Volume 81, Number 4 | June 23 - 29, 2011
West and East Village, Chelsea, Soho, Noho, Little Italy, Chinatown and Lower East Side, Since 1933
Stephen Wyler in a 1970s modeling head shot taken by Bruce Weber.
My friend Stephen Wyler and the three lives he led
By Tim Gay
Stephen Wyler was a friend of mine for more than 21 years. He died on May 18 at age 64, of complications from pancreatic cancer. It was ironic, because for all the time I knew him, and for many years before that, Steve lived with H.I.V. He wasn’t a complainer, and he never pitied himself or labeled himself a “survivor.” Rather, Steve lived each day with a simple and direct joy of life — sun, exercise, companionship with a dog or a cat, a long walk, a movie, good food, a call to friends, some reading, looking at an article in The New Yorker, some television and a good night’s sleep.
There were three lives that Steve had. First, he was the oldest son of Ukrainian-American parents, raised in post-war Detroit, when the city was booming with cars. Steve’s father was a General Motors employee. His mother never learned how to drive, but she took her children by bus to movies and shows in downtown Detroit. Steve developed a love of theater and often staged productions at home with his little sister playing the heroine, dying as she fell down the stairs.
Perhaps that led to the second part of Steve’s life. While in college in Milwaukee in the mid-’60s, Steve tried out for summer stock theater, and never went back to campus. His first boss was a young producer director from Texas named Tommy Tune, who later went on to Broadway fame. After that, Steve found himself in St. Louis, at the Muni, working chorus line, stand-in and boy roles for a host of Broadway and Hollywood actors on tour. Steve told me his favorites actress from that time was Jane Powell and the show was “The Boyfriend.”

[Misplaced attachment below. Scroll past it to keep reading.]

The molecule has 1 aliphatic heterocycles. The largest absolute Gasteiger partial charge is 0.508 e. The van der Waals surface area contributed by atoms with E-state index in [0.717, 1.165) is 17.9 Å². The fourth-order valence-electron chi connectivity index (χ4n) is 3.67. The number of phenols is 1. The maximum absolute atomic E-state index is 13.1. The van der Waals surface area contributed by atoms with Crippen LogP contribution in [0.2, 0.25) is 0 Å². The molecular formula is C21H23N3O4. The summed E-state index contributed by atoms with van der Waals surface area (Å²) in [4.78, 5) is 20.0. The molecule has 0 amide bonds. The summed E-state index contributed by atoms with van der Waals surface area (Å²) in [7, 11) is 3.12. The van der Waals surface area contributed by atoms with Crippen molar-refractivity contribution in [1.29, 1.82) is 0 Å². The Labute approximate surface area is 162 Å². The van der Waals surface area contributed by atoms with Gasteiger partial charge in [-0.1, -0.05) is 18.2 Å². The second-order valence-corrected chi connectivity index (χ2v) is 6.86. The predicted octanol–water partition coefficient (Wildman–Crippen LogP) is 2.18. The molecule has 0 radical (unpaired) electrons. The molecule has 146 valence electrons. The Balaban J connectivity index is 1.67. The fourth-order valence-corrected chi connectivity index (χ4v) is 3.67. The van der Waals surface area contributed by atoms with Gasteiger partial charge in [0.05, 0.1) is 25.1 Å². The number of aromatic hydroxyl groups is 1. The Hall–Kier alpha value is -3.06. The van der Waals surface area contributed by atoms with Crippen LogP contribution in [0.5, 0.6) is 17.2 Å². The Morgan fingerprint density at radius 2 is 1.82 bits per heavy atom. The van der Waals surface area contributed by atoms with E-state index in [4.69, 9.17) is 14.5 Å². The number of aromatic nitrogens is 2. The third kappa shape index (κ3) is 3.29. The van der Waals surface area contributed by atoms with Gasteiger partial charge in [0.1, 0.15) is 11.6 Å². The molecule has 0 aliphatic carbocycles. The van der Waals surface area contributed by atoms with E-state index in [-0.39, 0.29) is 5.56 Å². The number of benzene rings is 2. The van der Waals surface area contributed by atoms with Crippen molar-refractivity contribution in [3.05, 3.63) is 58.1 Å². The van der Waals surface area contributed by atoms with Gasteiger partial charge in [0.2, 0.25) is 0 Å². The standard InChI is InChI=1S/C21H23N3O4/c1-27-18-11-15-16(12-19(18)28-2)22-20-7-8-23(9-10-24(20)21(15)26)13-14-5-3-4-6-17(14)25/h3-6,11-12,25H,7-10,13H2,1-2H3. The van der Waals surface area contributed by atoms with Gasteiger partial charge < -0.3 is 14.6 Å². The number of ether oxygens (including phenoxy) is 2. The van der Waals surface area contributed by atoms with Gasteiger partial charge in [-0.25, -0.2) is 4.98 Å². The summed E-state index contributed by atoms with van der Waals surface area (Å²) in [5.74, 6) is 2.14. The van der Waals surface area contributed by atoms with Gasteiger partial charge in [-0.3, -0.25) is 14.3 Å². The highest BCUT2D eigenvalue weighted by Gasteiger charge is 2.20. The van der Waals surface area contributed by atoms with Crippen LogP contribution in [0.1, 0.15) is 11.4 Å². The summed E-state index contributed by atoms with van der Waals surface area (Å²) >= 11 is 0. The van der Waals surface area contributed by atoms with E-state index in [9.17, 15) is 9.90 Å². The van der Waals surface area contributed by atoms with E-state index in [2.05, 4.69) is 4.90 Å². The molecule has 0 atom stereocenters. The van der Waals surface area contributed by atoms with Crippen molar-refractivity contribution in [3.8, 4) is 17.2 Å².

In 1969 Steve came to the Big Apple, and within a few years became a fashion model. In one month he was featured in two ads in GQ. He was seen in Cosmopolitan in a full fur coat. Among the photographers Steve modeled for was Bruce Weber, who later became famous for his black-and-white fashion photography, including the Calvin Klein ads and photography books of athletes.
As the city went bankrupt in the ’70s, artistic expression and gay liberation exploded. Rents were cheap and a young man could be a waiter until closing time, and then dance with the stars in the discos and clubs until dawn. A swimsuit, a knapsack and a train ticket were all you needed for a weekend in the Hamptons or Fire Island. Any night could lead to a punk rock show, a disco or a party with Andy Warhol. And Steve had a million stories about that golden era.
Steve had a small role in the Jane Fonda and Donald Sutherland film “Klute,” which was filmed in New York. He appeared in Off Broadway and Off Off Broadway shows. Sometime in the 1970s Steve was represented by the theatrical agent Michael Hartig, which began Steve’s longest role, as on-again-off-again guy Friday at the Hartig Agency, until Michael Hartig’s death in 2004.
That led to the third act of Steve’s life — sobriety, living with H.I.V. and helping others.